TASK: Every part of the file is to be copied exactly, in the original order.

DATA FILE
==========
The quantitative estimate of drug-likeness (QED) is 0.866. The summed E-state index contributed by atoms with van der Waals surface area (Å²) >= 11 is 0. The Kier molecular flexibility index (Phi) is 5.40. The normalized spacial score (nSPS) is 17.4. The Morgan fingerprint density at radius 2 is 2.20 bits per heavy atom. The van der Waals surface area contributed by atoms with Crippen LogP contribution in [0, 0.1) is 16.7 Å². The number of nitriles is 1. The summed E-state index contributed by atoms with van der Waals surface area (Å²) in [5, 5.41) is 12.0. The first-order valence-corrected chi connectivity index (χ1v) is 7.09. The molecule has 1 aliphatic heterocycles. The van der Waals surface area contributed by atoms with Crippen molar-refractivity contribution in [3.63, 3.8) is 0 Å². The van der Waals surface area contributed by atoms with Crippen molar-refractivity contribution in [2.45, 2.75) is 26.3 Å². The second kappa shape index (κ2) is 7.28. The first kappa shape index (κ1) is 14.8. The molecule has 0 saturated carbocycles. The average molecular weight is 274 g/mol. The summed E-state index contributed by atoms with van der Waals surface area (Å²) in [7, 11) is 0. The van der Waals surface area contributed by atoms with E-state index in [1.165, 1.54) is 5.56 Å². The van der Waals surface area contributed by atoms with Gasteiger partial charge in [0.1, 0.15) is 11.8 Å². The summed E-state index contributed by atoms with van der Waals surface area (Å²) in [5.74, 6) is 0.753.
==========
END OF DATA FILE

The quantitative estimate of drug-likeness (QED) is 0.866. The summed E-state index contributed by atoms with van der Waals surface area (Å²) >= 11 is 0. The Kier molecular flexibility index (Phi) is 5.40. The normalized spacial score (nSPS) is 17.4. The Morgan fingerprint density at radius 2 is 2.20 bits per heavy atom. The van der Waals surface area contributed by atoms with Crippen LogP contribution in [0, 0.1) is 16.7 Å². The number of nitriles is 1. The summed E-state index contributed by atoms with van der Waals surface area (Å²) in [5, 5.41) is 12.0. The first-order valence-corrected chi connectivity index (χ1v) is 7.09. The molecule has 1 aliphatic heterocycles. The van der Waals surface area contributed by atoms with Crippen molar-refractivity contribution in [3.63, 3.8) is 0 Å². The van der Waals surface area contributed by atoms with Crippen molar-refractivity contribution in [2.45, 2.75) is 26.3 Å². The second kappa shape index (κ2) is 7.28. The first kappa shape index (κ1) is 14.8. The molecule has 0 saturated carbocycles. The average molecular weight is 274 g/mol. The summed E-state index contributed by atoms with van der Waals surface area (Å²) in [7, 11) is 0. The van der Waals surface area contributed by atoms with E-state index in [1.165, 1.54) is 5.56 Å². The van der Waals surface area contributed by atoms with Gasteiger partial charge in [0.1, 0.15) is 11.8 Å². The summed E-state index contributed by atoms with van der Waals surface area (Å²) in [5.74, 6) is 0.753.